Schmoke criticized on housing policies Troubles with U.S., own officials cited.

July 23, 1991|By Joan Jacobson | Joan Jacobson,Evening Sun Staff

Mayor Kurt L. Schmoke took office in December 1987 just as Baltimore was being hit the hardest by Reagan administration cutbacks in the federal housing budget. There was no money to build new public housing and several city-run programs for low-income renters and prospective home buyers had been either curtailed or killed.

Nevertheless, Schmoke vowed to create new low- to moderate-income housing and to recycle dilapidated vacant houses back into the city's housing stock.

Now, Schmoke is seeking a second term and his re-election campaign has focused on several housing efforts he says fulfilled his campaign promises of four years ago.

One of the administration's most highly publicized accomplishments is the Baltimore Nehemiah Housing project -- 283 new homes that will be sold to low-income buyers in West Baltimore. The $25 million project was a joint effort between the city, Baltimoreans United in Leadership Development -- a consortium of city churches -- and the non-profit Enterprise Foundation.

In another effort to stimulate home ownership, Schmoke created the Homeownership Institute that operates in the city's housing department. The institute counsels first-time home buyers and helps them to secure mortgages. Over the past two years, the institute has created about 2,800 new homeowners, the administration says.

There were about 5,000 vacant buildings in the city when Schmoke took office and the figure has risen to more than 6,000. Schmoke opened the Community Development Finance Corp. to deal with the problem. CDFC makes low-interest loans to developers who want to create new housing by renovating the vacant buildings. So far, CDFC has earmarked $20 million to convert 215 vacant buildings into 690 housing units, says CDFC executive vice president Frank Coakley.

While the Schmoke administration has scored some successes with its housing initiatives, it also has been stung by the following problems in the city's housing department:

* The U.S. Department of Housing and Urban Development has asked the city to return about $5 million after determining that city housing officials inadequately monitored the Community Development Block Grant Program.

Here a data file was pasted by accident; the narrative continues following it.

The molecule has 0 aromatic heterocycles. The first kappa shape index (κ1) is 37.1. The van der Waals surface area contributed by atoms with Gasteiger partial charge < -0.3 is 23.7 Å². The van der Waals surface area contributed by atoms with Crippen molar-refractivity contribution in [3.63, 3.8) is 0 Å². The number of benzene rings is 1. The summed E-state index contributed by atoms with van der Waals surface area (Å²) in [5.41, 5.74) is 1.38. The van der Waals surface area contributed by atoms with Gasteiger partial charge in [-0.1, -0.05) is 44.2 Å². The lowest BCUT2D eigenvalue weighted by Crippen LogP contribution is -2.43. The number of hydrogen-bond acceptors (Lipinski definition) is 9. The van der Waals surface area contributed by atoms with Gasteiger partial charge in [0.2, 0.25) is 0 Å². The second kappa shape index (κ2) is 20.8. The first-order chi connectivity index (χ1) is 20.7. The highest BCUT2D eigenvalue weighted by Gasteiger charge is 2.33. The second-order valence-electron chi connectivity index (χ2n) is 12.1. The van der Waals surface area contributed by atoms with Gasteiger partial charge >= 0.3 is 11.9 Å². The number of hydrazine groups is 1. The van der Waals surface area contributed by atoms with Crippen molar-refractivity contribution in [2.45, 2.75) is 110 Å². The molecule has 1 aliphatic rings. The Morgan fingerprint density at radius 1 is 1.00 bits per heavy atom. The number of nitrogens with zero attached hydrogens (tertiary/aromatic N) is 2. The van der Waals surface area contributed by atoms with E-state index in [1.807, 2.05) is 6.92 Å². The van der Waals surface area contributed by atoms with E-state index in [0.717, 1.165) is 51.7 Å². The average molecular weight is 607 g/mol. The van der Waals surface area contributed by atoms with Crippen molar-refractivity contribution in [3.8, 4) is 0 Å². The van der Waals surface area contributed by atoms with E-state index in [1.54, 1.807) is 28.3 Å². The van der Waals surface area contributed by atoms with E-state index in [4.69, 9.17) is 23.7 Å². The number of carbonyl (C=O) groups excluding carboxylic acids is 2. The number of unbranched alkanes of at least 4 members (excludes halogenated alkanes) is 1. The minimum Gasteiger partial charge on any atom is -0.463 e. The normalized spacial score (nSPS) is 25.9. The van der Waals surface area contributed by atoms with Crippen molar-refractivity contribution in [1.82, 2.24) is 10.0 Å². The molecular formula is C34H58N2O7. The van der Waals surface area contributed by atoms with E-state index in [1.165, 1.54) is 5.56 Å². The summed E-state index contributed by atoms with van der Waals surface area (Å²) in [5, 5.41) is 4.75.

Last November, in an unusually critical report, HUD questioned the city's ability to administer the block program, which is funded with more than $20 million a year in federal money. Federal auditors have since begun scrutinizing city records for possible misuse of funds. The city desperately needs the money fund housing renovation, community centers for the poor, minority business loans and other programs.

* The Schmoke administration failed to use $3 million available from the state for low-interest housing rehabilitation loans, according to the state's Community Development Administration. Because the city failed to tap the funds from the Maryland Housing Rehabilitation Program, the money was awarded to other jurisdictions.

* In August 1989, HUD forced the city to return more than half a million dollars the city failed to spend to rehabilitate apartment buildings for low-income families. At that time, city officials said they were unable to find developers interested in the program because it offered only partial financing. In December 1990, the federal government threatened to take away another $1 million, but the city quickly drew up proposals that averted the loss of the money.

* There has been an increase in the number of vacant public housing units. Of approximately 18,000 public housing units, 433 were vacant in 1989 and the figure had jumped to 543 in December 1989, the latest year figures were available.

Included in the total are some 300 vacant single-family rowhouses scattered throughout the city. Many of these homes have been heavily damaged by vandals.

PD Robert W. Hearn serves as the commissioner of the city's Depart

ment of Housing and Community Development and as the executive director of the housing authority, which manages public housing. Hearn's detractors say his performance has been disappointing and Schmoke has drawn criticism for choosing him. Before joining the Schmoke administration, Hearn was associate director of Johns Hopkins University's Institute for Policy Studies.

Hearn's tenure has been punctuated by the resignations of more than half a dozen high-level housing officials -- four of them deputy housing commissioners. After leaving, some of those officials privately said Schmoke administration officials had frozen them out of the decision-making process.

The Evening Sun interviewed 15 people -- community activists as well as present and former city housing officials -- and all criticized the Schmoke administration for failing to make the most of the scant federal money that's available for housing.

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